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Pittosporum crassifolium, commonly known as Karo




  • Size: Karo is a medium-sized tree that can grow up to 10 meters in height. It has a rounded or spreading growth habit and a dense canopy.
  • Leaves: The leaves of Pittosporum crassifolium are leathery, glossy, and elliptical in shape. They are typically dark green, but some varieties may have slightly lighter or variegated foliage. The leaves are arranged alternately along the stems.
  • Flowers: Karo produces small, fragrant flowers that are usually dark purple or reddish-brown in color. The flowers are tubular and are borne in dense clusters at the ends of the branches. They attract bees and other pollinators.
  • Fruit: After flowering, Karo develops small, woody capsules that contain numerous seeds. The capsules split open when ripe, releasing the seeds.


Growing Conditions:


  • Climate: Pittosporum crassifolium is well-adapted to temperate climates, particularly in coastal regions of New Zealand. It can tolerate mild frosts and is relatively hardy.
  • Sunlight: Karo thrives in full sun to partial shade. It prefers a location with bright, indirect light.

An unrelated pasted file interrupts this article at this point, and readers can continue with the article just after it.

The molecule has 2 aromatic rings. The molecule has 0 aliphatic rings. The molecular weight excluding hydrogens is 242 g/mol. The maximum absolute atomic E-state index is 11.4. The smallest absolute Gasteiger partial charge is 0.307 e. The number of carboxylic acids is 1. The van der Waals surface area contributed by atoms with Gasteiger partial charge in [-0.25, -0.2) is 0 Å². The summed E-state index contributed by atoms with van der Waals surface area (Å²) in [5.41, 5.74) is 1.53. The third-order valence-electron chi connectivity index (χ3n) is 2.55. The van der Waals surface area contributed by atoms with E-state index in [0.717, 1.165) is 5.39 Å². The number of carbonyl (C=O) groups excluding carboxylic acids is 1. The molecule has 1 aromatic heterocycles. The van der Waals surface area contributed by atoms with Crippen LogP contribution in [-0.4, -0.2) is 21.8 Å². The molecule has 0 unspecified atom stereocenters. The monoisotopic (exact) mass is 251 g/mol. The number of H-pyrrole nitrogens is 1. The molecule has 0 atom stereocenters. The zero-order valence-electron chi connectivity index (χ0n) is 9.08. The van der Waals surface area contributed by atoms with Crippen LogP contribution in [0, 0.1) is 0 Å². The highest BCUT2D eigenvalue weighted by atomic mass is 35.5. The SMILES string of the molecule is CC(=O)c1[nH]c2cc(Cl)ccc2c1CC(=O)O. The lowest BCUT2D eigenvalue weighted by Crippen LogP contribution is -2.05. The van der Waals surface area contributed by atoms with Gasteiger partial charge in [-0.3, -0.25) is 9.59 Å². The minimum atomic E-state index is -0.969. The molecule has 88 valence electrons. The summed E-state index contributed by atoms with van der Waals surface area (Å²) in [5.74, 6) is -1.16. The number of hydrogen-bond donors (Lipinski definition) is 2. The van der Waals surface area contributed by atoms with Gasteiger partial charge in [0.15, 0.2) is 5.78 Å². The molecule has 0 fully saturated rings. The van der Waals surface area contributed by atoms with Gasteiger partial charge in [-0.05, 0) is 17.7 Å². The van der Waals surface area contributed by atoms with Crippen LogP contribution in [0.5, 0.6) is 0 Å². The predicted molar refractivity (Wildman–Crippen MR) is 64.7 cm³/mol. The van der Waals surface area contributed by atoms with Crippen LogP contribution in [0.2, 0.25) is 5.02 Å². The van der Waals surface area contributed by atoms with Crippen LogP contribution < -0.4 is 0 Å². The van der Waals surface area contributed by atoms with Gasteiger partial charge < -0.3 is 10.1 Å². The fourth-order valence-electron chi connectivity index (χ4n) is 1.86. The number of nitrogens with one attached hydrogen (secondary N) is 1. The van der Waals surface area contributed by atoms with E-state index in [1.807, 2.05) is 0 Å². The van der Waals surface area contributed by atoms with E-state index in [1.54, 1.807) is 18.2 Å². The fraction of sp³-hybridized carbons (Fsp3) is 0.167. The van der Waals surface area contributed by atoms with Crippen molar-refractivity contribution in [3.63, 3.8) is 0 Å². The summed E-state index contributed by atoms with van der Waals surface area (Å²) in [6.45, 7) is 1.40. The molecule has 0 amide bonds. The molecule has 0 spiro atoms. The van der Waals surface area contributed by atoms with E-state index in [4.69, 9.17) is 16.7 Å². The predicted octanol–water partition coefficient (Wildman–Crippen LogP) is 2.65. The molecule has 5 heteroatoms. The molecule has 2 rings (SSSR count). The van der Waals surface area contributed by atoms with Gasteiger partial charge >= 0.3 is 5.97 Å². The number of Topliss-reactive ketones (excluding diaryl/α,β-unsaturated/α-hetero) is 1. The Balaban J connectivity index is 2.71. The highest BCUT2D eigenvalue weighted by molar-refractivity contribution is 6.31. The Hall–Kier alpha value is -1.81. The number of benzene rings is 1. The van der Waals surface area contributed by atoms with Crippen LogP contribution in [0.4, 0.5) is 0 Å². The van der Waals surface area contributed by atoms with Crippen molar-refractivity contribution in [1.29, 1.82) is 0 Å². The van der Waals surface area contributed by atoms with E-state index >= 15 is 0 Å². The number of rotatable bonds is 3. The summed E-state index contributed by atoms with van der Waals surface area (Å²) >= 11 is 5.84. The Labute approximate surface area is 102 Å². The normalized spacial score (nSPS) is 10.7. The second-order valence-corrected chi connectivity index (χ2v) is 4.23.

• Soil: The tree prefers well-draining soils that are fertile and rich in organic matter. It can grow in a range of soil types, including sandy, loamy, and clay soils. It is tolerant of coastal and slightly alkaline soils.
  • Watering: Pittosporum crassifolium has moderate water needs and prefers regular watering to keep the soil evenly moist. However, it can withstand short periods of drought once established.
  • Maintenance: This tree is generally low-maintenance. Pruning can be done to maintain its shape or remove any dead or damaged branches. Pruning is typically done in late winter or early spring.


Pittosporum crassifolium is often used in gardens, parks, and coastal landscapes for its attractive foliage, fragrant flowers, and tolerance to coastal conditions. It can be grown as a standalone specimen tree, in hedges, or as part of mixed plantings. Karo provides habitat and food for birds, butterflies, and other wildlife, contributing to the overall biodiversity of the area.

Pittosporum crassifolium Karo

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